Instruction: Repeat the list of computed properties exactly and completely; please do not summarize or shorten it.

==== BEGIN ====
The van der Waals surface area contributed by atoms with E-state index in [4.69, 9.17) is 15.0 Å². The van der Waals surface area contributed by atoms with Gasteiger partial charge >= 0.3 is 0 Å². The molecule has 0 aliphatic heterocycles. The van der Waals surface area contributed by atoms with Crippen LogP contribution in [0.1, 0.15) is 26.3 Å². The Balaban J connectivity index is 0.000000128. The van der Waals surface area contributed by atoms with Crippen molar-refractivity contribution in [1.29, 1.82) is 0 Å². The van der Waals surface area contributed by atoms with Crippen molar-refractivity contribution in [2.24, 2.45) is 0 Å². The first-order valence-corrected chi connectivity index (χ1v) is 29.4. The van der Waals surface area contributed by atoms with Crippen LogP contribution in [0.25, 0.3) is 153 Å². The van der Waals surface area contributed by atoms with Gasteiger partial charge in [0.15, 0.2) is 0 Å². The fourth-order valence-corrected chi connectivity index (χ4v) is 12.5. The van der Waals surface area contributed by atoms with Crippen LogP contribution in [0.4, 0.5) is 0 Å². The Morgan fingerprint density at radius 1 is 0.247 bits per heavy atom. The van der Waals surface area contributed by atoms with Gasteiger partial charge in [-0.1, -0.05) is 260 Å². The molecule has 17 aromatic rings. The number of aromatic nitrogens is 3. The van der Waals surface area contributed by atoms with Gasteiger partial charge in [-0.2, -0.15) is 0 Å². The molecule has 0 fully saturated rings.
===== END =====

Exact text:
The van der Waals surface area contributed by atoms with E-state index in [4.69, 9.17) is 15.0 Å². The van der Waals surface area contributed by atoms with Gasteiger partial charge >= 0.3 is 0 Å². The molecule has 0 aliphatic heterocycles. The van der Waals surface area contributed by atoms with Crippen LogP contribution in [0.1, 0.15) is 26.3 Å². The Balaban J connectivity index is 0.000000128. The van der Waals surface area contributed by atoms with Crippen molar-refractivity contribution in [1.29, 1.82) is 0 Å². The van der Waals surface area contributed by atoms with Crippen molar-refractivity contribution in [2.24, 2.45) is 0 Å². The first-order valence-corrected chi connectivity index (χ1v) is 29.4. The van der Waals surface area contributed by atoms with Crippen LogP contribution in [0.25, 0.3) is 153 Å². The van der Waals surface area contributed by atoms with Gasteiger partial charge in [0.15, 0.2) is 0 Å². The fourth-order valence-corrected chi connectivity index (χ4v) is 12.5. The van der Waals surface area contributed by atoms with Crippen LogP contribution in [0.4, 0.5) is 0 Å². The Morgan fingerprint density at radius 1 is 0.247 bits per heavy atom. The van der Waals surface area contributed by atoms with Gasteiger partial charge in [-0.1, -0.05) is 260 Å². The molecule has 17 aromatic rings. The number of aromatic nitrogens is 3. The van der Waals surface area contributed by atoms with Gasteiger partial charge in [-0.2, -0.15) is 0 Å². The molecule has 0 fully saturated rings.